This is an extended version of an article that first appeared on Manchester Chamber’s blog.
‘Everybody keeps telling me I have to be innovative’, complained a business owner I was talking to the other day, ‘but innovation is such a lonely business.’
‘But who said you have to innovate by yourself?’, I replied.
In my experience, that’s not how innovation works best, and I’ll explain how business partners can help you in just a moment. But first, let’s put some structure on innovation.
The purpose of innovation is, of course, to be more competitive, to beat your competitors, to build value in your company. And there are three dimensions in which you can do that – product, process and customer.
I’ve written before about those dimensions in No Business Is Too Small for Strategic Thinking. You can try to excel in product leadership, or operational excellence, or customer intimacy. And you can try to be innovative in small incremental steps, or by introducing much more dramatic changes.
But coming up with something new means you need ‘a great idea’, and introducing it successfully means you need to be able to deal with the risk involved.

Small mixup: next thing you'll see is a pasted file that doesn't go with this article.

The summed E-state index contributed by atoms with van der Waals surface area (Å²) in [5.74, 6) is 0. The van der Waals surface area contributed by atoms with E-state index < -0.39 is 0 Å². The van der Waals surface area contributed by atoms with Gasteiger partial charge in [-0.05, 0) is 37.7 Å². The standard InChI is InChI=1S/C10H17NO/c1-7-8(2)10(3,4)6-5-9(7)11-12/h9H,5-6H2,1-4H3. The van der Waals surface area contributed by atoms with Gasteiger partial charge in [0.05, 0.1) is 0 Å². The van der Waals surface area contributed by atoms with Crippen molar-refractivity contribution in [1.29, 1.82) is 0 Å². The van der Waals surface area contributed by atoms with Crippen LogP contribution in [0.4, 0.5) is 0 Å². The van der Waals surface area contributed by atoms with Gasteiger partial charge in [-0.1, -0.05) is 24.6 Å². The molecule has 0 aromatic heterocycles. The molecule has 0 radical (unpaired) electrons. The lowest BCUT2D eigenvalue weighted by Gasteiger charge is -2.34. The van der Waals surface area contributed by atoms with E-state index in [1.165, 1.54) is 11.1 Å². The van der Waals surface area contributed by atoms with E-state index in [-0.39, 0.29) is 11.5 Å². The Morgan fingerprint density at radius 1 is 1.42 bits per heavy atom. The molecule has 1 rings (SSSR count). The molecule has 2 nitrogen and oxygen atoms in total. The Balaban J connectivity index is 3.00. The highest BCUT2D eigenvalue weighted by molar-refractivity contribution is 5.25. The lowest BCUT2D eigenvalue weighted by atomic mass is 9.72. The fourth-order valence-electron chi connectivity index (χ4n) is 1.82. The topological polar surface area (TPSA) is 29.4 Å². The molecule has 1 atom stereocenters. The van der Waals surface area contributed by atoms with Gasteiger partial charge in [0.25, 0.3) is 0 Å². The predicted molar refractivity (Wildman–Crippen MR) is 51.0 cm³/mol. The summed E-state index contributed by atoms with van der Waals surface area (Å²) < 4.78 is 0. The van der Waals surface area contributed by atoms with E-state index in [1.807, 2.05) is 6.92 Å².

And that’s where partners can help. By partners, I mean those other businesses that you choose to collaborate with, either during your normal operations, or at a time when you set out to do something new.
I believe that most successful companies see themselves as part of an interconnected network, and put real effort into making their business alliances mutually beneficial. I wrote recently about how important it is to map out those alliances in a systematic way.
It’s in working with those partners that you get access to much greater creative resources than you’ve necessarily got in-house. Partners can…
- Stimulate your thinking about how you can radically improve your products, processes, and customer interactions.
- Highlight deficiencies that you might not be aware of.
- Provide parts of your innovative solution, so that you don’t have to do it all alone.
- Help introduce your innovation to the market, by providing additional channels, marketing or other support.
Thinking back to my own experience of partnering, and trying to stay ahead of competition, I’ve viewed innovation as a collaborative activity. As a result, I’ve got those ‘great ideas’ more quickly, and introduced them to the market much more successfully.
What has your experience of innovation been? Let me know in the comments.